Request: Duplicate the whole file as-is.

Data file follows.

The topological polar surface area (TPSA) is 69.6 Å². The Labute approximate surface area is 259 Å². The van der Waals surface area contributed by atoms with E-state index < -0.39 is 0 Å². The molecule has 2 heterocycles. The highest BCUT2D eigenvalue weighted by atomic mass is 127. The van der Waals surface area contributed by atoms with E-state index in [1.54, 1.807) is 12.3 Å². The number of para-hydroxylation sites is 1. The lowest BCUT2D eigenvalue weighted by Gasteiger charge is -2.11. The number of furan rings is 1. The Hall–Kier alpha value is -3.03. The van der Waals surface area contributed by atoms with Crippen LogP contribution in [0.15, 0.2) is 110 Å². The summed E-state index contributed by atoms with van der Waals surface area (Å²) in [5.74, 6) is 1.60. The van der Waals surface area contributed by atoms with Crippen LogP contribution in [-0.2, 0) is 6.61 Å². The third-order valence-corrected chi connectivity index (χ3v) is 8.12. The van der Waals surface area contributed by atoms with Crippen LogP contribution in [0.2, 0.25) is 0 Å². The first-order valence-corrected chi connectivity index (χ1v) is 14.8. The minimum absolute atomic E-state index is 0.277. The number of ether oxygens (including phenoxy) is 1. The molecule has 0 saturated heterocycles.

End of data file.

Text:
The topological polar surface area (TPSA) is 69.6 Å². The Labute approximate surface area is 259 Å². The van der Waals surface area contributed by atoms with E-state index < -0.39 is 0 Å². The molecule has 2 heterocycles. The highest BCUT2D eigenvalue weighted by atomic mass is 127. The van der Waals surface area contributed by atoms with E-state index in [1.54, 1.807) is 12.3 Å². The number of para-hydroxylation sites is 1. The lowest BCUT2D eigenvalue weighted by Gasteiger charge is -2.11. The number of furan rings is 1. The Hall–Kier alpha value is -3.03. The van der Waals surface area contributed by atoms with Crippen LogP contribution in [0.15, 0.2) is 110 Å². The summed E-state index contributed by atoms with van der Waals surface area (Å²) in [5.74, 6) is 1.60. The van der Waals surface area contributed by atoms with Crippen LogP contribution in [-0.2, 0) is 6.61 Å². The third-order valence-corrected chi connectivity index (χ3v) is 8.12. The van der Waals surface area contributed by atoms with Crippen LogP contribution in [0.2, 0.25) is 0 Å². The first-order valence-corrected chi connectivity index (χ1v) is 14.8. The minimum absolute atomic E-state index is 0.277. The number of ether oxygens (including phenoxy) is 1. The molecule has 0 saturated heterocycles.